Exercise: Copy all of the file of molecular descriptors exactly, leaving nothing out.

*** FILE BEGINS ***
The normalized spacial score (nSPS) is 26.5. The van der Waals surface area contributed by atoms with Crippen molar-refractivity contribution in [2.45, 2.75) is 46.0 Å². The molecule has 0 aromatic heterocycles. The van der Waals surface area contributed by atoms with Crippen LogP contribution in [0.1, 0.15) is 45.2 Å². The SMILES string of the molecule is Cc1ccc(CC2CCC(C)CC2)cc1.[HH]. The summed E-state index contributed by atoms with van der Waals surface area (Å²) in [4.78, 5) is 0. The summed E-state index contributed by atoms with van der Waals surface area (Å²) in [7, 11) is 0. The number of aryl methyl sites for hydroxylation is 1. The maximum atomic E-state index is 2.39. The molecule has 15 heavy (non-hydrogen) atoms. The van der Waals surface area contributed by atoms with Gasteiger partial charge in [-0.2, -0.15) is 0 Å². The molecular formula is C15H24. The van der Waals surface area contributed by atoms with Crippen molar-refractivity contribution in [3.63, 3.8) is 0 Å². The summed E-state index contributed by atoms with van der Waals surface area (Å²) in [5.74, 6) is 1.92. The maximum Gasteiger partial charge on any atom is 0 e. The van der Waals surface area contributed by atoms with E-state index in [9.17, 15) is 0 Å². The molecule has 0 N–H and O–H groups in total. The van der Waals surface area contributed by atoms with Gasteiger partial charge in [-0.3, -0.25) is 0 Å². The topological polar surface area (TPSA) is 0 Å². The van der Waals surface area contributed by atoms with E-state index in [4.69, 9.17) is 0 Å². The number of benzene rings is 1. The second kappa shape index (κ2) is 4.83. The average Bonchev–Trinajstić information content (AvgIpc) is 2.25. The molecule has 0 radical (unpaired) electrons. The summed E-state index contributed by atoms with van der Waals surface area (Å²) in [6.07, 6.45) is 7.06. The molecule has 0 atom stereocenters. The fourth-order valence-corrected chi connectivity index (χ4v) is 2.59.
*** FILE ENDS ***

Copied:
The normalized spacial score (nSPS) is 26.5. The van der Waals surface area contributed by atoms with Crippen molar-refractivity contribution in [2.45, 2.75) is 46.0 Å². The molecule has 0 aromatic heterocycles. The van der Waals surface area contributed by atoms with Crippen LogP contribution in [0.1, 0.15) is 45.2 Å². The SMILES string of the molecule is Cc1ccc(CC2CCC(C)CC2)cc1.[HH]. The summed E-state index contributed by atoms with van der Waals surface area (Å²) in [4.78, 5) is 0. The summed E-state index contributed by atoms with van der Waals surface area (Å²) in [7, 11) is 0. The number of aryl methyl sites for hydroxylation is 1. The maximum atomic E-state index is 2.39. The molecule has 15 heavy (non-hydrogen) atoms. The van der Waals surface area contributed by atoms with Gasteiger partial charge in [-0.2, -0.15) is 0 Å². The molecular formula is C15H24. The van der Waals surface area contributed by atoms with Crippen molar-refractivity contribution in [3.63, 3.8) is 0 Å². The summed E-state index contributed by atoms with van der Waals surface area (Å²) in [5.74, 6) is 1.92. The maximum Gasteiger partial charge on any atom is 0 e. The van der Waals surface area contributed by atoms with E-state index in [9.17, 15) is 0 Å². The molecule has 0 N–H and O–H groups in total. The van der Waals surface area contributed by atoms with Gasteiger partial charge in [-0.3, -0.25) is 0 Å². The topological polar surface area (TPSA) is 0 Å². The van der Waals surface area contributed by atoms with E-state index in [4.69, 9.17) is 0 Å². The number of benzene rings is 1. The second kappa shape index (κ2) is 4.83. The average Bonchev–Trinajstić information content (AvgIpc) is 2.25. The molecule has 0 radical (unpaired) electrons. The summed E-state index contributed by atoms with van der Waals surface area (Å²) in [6.07, 6.45) is 7.06. The molecule has 0 atom stereocenters. The fourth-order valence-corrected chi connectivity index (χ4v) is 2.59.